How to Get Started

The first step is go to the ELMAH homepage. There you will find the 2 most important links to enable this setup:

  1. Download links to the ELMAH dll you must include in your project
  2. A sample Web.config file (on the same page)


The Real Steps

  1. Download the appropriate binary to your web application folder.

  1. Open the zip file. Browse into the “bin\net-2.0\Release” folder and extract the Elmah.dll into your Libs folder.
  2. In Visual Studio, we need to make a reference to this dll from your main web project.


  1. Next, you need to add entries into the web.config to tell your project how to use ELMAH. The website has lots of information on how to do this, but I will try to simplify it for the common example of notifying developers by email. First, you need to add this line inside the <configSections> area of the web.config:

  1. Next, add the following line under the <httpModules> section. This may need to be altered depending on which version of IIS your web server is using:

  1. Lastly, add the elmah section (usually at the end) inside the <configuration> section:

There are a host of configuration options you can set to enable ELMAH to do exactly what you want.


Wrapping Up

I hope this 3-part blog series has helped you identify simple improvements that can be made to the web.config file. ELMAH, in particular, helps me delete my clients and since it is so simple to implement, to me it is a no-brainer.


Don’t Disrespect the Web.Config – Encryption

As stated in an earlier post…

There are 3 things every public website should be doing with their web.config

  1. Use web.config transforms to keep track of development versus production settings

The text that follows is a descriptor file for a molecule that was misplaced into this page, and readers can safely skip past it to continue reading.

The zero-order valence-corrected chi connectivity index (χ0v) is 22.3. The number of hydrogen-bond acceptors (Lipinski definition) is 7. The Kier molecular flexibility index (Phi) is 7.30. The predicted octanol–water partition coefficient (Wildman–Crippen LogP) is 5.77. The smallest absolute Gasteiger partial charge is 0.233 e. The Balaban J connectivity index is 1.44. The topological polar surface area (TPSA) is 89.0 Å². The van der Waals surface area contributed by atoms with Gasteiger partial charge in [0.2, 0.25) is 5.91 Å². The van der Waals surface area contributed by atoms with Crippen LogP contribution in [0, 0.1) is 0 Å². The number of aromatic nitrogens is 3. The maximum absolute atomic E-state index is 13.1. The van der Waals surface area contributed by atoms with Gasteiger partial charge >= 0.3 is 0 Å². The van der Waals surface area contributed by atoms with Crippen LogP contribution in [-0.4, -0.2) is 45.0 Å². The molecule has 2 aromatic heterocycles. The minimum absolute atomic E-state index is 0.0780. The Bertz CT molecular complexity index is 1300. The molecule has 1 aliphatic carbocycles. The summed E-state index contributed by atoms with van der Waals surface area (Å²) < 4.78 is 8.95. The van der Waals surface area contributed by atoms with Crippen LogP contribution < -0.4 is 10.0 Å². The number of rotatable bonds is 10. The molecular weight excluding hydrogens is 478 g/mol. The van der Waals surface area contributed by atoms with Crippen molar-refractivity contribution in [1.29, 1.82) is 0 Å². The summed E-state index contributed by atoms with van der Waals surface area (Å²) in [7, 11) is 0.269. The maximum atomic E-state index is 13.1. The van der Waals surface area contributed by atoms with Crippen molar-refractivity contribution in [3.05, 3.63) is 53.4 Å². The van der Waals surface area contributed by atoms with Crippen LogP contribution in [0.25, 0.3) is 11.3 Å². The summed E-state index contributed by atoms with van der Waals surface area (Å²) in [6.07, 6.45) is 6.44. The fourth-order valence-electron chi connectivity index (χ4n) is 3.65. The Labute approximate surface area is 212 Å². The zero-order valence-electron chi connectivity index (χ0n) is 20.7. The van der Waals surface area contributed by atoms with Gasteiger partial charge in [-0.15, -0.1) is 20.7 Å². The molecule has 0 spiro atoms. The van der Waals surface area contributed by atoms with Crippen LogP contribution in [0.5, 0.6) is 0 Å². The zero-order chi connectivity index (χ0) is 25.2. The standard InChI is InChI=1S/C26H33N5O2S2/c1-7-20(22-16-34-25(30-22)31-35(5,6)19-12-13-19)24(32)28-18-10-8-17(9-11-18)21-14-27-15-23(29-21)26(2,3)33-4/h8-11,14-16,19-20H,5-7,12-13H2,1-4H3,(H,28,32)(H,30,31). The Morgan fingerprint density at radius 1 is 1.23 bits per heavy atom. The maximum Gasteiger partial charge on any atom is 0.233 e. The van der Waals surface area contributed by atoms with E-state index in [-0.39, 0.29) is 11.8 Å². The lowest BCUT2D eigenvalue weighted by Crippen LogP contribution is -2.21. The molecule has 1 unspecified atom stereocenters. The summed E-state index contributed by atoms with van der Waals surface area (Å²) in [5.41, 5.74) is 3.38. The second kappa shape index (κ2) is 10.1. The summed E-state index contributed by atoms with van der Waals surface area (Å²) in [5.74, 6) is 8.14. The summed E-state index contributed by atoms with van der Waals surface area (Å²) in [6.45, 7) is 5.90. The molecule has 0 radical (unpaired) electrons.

2. Encrypt important configuration sections for security
  3. ELMAH – Error Logging Modules and Handlers

In this post, we’ll discuss how to encrypt sensitive sections of the web.config so passwords and other information cannot be easily read by those who gain access to the file.

Why is it important?

Encrypting sensitive sections of the web.config is important because they are just that, sensitive. Think about your production web.config file. It may contain all sorts of data that you would not want to be accessible. There are often passwords for SQL database connections, passwords to an SMTP server, API Keys, or critical information for whatever system is being automated. In addition, web.config files are usually treated as just another source code file. There are probably many versions in your source control system right now. That means, any developer on the team, or more accurately anyone with access to the source code, can see what information is in the web.config file.

In many cases, storing passwords in a web.config is itself unnecessary and should be avoided. However, we know it is all too easy to fall into the trap of placing them in this flexible, convenient file. Therefore, at the very least, certain sections should be encrypted so they cannot be easily read or used for evil.

Encrypting ConnectionStrings

In our example, we will encrypt two typical configuration sections: ConnectionStrings and AppSettings on a Windows 7 development machine.

Follow the below steps:

1. Open a command prompt with elevated, Administrator, privileges:

2. At the command prompt, enter:

cd “C:\Windows\Microsoft.NET\Framework\v4.0.30319”

3. Now enter the following to encrypt the ConnectionStrings section:

aspnet_regiis.exe -pef “connectionStrings” “C:\WebApplication1\WebApplication1”

In this case, C:\WebApplication1\WebApplication1 is the directory where our web.config is located.

4. Enter the following to encrypt the AppSettings section:

aspnet_regiis.exe -pef “appSettings” “C:\WebApplication1\WebApplication1”

For reference on all the command-line options of aspnet_regiis.exe, refer to this MSDN page.

Decrypting ConnectionStrings